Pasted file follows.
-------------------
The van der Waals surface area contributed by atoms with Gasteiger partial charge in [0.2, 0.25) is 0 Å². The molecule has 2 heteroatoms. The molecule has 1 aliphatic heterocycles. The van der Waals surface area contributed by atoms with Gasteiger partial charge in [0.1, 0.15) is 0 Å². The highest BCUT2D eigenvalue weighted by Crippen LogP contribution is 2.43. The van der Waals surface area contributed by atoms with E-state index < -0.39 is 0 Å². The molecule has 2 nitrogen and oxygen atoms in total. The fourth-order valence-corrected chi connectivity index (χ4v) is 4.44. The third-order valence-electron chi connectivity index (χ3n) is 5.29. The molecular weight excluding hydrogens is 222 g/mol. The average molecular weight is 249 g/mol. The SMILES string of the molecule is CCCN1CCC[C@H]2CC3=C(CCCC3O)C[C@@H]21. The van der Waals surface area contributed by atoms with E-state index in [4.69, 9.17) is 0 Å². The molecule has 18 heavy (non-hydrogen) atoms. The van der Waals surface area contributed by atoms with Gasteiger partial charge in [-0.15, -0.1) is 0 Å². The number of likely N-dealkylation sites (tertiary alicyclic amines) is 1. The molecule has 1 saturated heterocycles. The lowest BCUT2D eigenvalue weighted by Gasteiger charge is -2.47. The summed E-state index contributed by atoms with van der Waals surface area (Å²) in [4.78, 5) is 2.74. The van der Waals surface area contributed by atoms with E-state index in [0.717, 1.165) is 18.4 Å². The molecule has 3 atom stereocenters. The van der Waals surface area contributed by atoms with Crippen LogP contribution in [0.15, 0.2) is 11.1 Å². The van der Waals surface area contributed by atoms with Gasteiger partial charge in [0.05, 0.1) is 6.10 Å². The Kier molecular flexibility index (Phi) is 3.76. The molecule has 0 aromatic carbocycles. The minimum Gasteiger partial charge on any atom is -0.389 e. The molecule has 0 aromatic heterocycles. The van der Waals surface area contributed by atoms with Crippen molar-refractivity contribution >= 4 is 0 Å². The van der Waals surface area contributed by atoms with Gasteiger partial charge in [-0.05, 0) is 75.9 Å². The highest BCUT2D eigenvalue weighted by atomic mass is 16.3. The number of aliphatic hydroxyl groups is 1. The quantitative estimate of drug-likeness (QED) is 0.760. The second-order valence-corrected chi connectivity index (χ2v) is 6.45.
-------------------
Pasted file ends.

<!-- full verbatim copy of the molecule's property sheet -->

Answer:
The van der Waals surface area contributed by atoms with Gasteiger partial charge in [0.2, 0.25) is 0 Å². The molecule has 2 heteroatoms. The molecule has 1 aliphatic heterocycles. The van der Waals surface area contributed by atoms with Gasteiger partial charge in [0.1, 0.15) is 0 Å². The highest BCUT2D eigenvalue weighted by Crippen LogP contribution is 2.43. The van der Waals surface area contributed by atoms with E-state index < -0.39 is 0 Å². The molecule has 2 nitrogen and oxygen atoms in total. The fourth-order valence-corrected chi connectivity index (χ4v) is 4.44. The third-order valence-electron chi connectivity index (χ3n) is 5.29. The molecular weight excluding hydrogens is 222 g/mol. The average molecular weight is 249 g/mol. The SMILES string of the molecule is CCCN1CCC[C@H]2CC3=C(CCCC3O)C[C@@H]21. The van der Waals surface area contributed by atoms with E-state index in [4.69, 9.17) is 0 Å². The molecule has 18 heavy (non-hydrogen) atoms. The van der Waals surface area contributed by atoms with Gasteiger partial charge in [-0.15, -0.1) is 0 Å². The number of likely N-dealkylation sites (tertiary alicyclic amines) is 1. The molecule has 1 saturated heterocycles. The lowest BCUT2D eigenvalue weighted by Gasteiger charge is -2.47. The summed E-state index contributed by atoms with van der Waals surface area (Å²) in [4.78, 5) is 2.74. The van der Waals surface area contributed by atoms with E-state index in [0.717, 1.165) is 18.4 Å². The molecule has 3 atom stereocenters. The van der Waals surface area contributed by atoms with Crippen LogP contribution in [0.15, 0.2) is 11.1 Å². The van der Waals surface area contributed by atoms with Gasteiger partial charge in [0.05, 0.1) is 6.10 Å². The Kier molecular flexibility index (Phi) is 3.76. The molecule has 0 aromatic carbocycles. The minimum Gasteiger partial charge on any atom is -0.389 e. The molecule has 0 aromatic heterocycles. The van der Waals surface area contributed by atoms with Crippen molar-refractivity contribution >= 4 is 0 Å². The van der Waals surface area contributed by atoms with Gasteiger partial charge in [-0.05, 0) is 75.9 Å². The highest BCUT2D eigenvalue weighted by atomic mass is 16.3. The number of aliphatic hydroxyl groups is 1. The quantitative estimate of drug-likeness (QED) is 0.760. The second-order valence-corrected chi connectivity index (χ2v) is 6.45.